Video | Business Headlines | Internet | Science | Scientific Ethics | Technology | Search

 


Carbon Trading Open Invitation To Fraud

Carbon Trading Open Invitation To Fraud

Carbon trading is an open invitation to fraud, in the opinion of Auckland energy consultant Bryan Leyland, who is chairman of the economic panel of the New Zealand Climate Science Coalition.

"I first heard about carbon trading at a conference more than 10 years ago. I got up and said 'If I was the financial adviser to the Mafia, I would advise them to get into carbon trading.' Nothing that has happened since then changes my opinion - rather the reverse," said Mr Leyland.

"It is interesting to compare it with electricity trading. In an electricity market, the amount of electricity bought and sold is measured to an accuracy of +/- 0.2% every 30 minutes. On top of that, when you buy electricity, you get an amount of energy of high value that you can use directly for your benefit.

"With carbon trading, it is all different. The amount of greenhouse gas emissions from an industrial plant can be measured to an accuracy of, at best, +/-10%. If you are purchasing carbon credits from, for instance, a forest, the accuracy of measurement is probably something between +/-100%. If it is a tropical forest, it could be minus 150% because there is reasonable evidence that some tropical forests are net emitters of greenhouse gases," Mr Leyland continued.

"But it gets worse. In between the buyer and seller is an 'auditor' who, in theory, can make an accurate judgement as to the quantity of greenhouse gases being traded. He is the direct equivalent of the old inspector of weights and measures or electricity meter reader. If the reading of an electricity meter is fiddled, one party wins and the other party loses. But if an auditor fraudulently states that a forest is absorbing say, 200 tons of carbon dioxide per annum when a more realistic figure might be 100 tons, both parties win. The forest owner wins because he sells more credits. The purchaser of the credits wins because he is out to buy a piece of paper certifying that he purchased carbon credits. If the volume is fiddled upwards, the chances are that the price per tonne will be reduced and, anyway, he probably needs to buy more credits than are available.

"So, to my knowledge, carbon trading is the only commodity trading where it is impossible to establish with reasonable accuracy how much is being bought and sold, where the commodity that is traded is invisible and can perform no useful purpose for the purchaser, and where both parties benefit if the quantities traded have been exaggerated.

"It is, therefore, an open invitation to fraud and that is exactly what is happening all over the world," said Mr Leyland.

ENDS

© Scoop Media

 
 
 
 
 
Business Headlines | Sci-Tech Headlines

 

Fast Track: TPP Negotiations Set To Accelerate, Groser Says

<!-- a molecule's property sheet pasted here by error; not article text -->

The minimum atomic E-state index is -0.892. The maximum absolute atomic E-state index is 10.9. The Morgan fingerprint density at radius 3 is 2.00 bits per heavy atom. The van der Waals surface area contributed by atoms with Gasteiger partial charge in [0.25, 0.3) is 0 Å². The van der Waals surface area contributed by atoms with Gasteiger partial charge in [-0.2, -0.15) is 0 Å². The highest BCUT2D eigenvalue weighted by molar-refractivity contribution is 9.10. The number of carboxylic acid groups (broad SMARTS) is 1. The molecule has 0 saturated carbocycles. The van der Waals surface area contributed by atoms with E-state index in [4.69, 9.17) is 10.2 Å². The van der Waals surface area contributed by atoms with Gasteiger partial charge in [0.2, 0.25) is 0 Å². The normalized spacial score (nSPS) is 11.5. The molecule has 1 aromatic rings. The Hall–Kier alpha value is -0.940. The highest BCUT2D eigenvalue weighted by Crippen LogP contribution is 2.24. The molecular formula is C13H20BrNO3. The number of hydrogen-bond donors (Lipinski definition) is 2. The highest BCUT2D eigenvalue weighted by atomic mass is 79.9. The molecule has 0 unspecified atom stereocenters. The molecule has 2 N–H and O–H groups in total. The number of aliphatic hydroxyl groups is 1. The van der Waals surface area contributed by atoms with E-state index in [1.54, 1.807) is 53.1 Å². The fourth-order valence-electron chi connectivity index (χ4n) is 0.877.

Negotiations for the Trans-Pacific Partnership will accelerate in July, with New Zealand officials working to stitch up a deal by the month's end, according to Trade Minister Tim Groser. More>>

ALSO:

Floods: Initial Assessment Of Economic Impact

Authorities around the region have compiled an initial impact assessment for the Ministry of Civil Defence, putting the estimated cost of flood recovery at around $120 million... this early estimate includes social, built, and economic costs to business, but doesn’t include costs to the rural sector. More>>

ALSO:

Food: Govt Obesity Plan - No Tax Or Legislation

Speaking to Q+A’s Corin Dann this morning, health minister Jonathan Coleman said tackling obesity was at the top of the Government’s priority list, but there was “no evidence” a sugar tax worked, and further regulation was unnecessary. More>>

ALSO:

Treasury Docs On LVR Policy: Government Inaction Leads To Blurring Of Roles

The Treasury wouldn’t have had to warn the Reserve Bank to stick to its core functions if the Government had taken prompt and substantial measures to rein in skyrocketing Auckland house prices, Labour’s Finance spokesperson Grant Robertson says. More>>

ALSO:

Final EPA Decision: Tough Bar Set For Ruataniwha Dam

Today’s final decision by the Tukituki Catchment Board of Inquiry is good news for the river and the environment, says Labour’s Water spokesperson Meka Whaitiri. “Setting a strict level of dissolved nitrogen in the catchment’s waters will ensure that the dam has far less of an impact on the Tukituki river." More>>

ALSO:

"Don’t Give Up":
End Of Kick-Start Hits KiwiSaver Enrolments

ANZ said new enrolments for the ANZ KiwiSaver Scheme had dropped by more than 50% since the Government announced an immediate end to the $1,000 KiwiSaver kick-start incentive in the Budget last month. More>>

ALSO:

Get More From Scoop

 
 
 
 
 
 
 
 
 
Sci-Tech
Search Scoop  
 
 
Powered by Vodafone
NZ independent news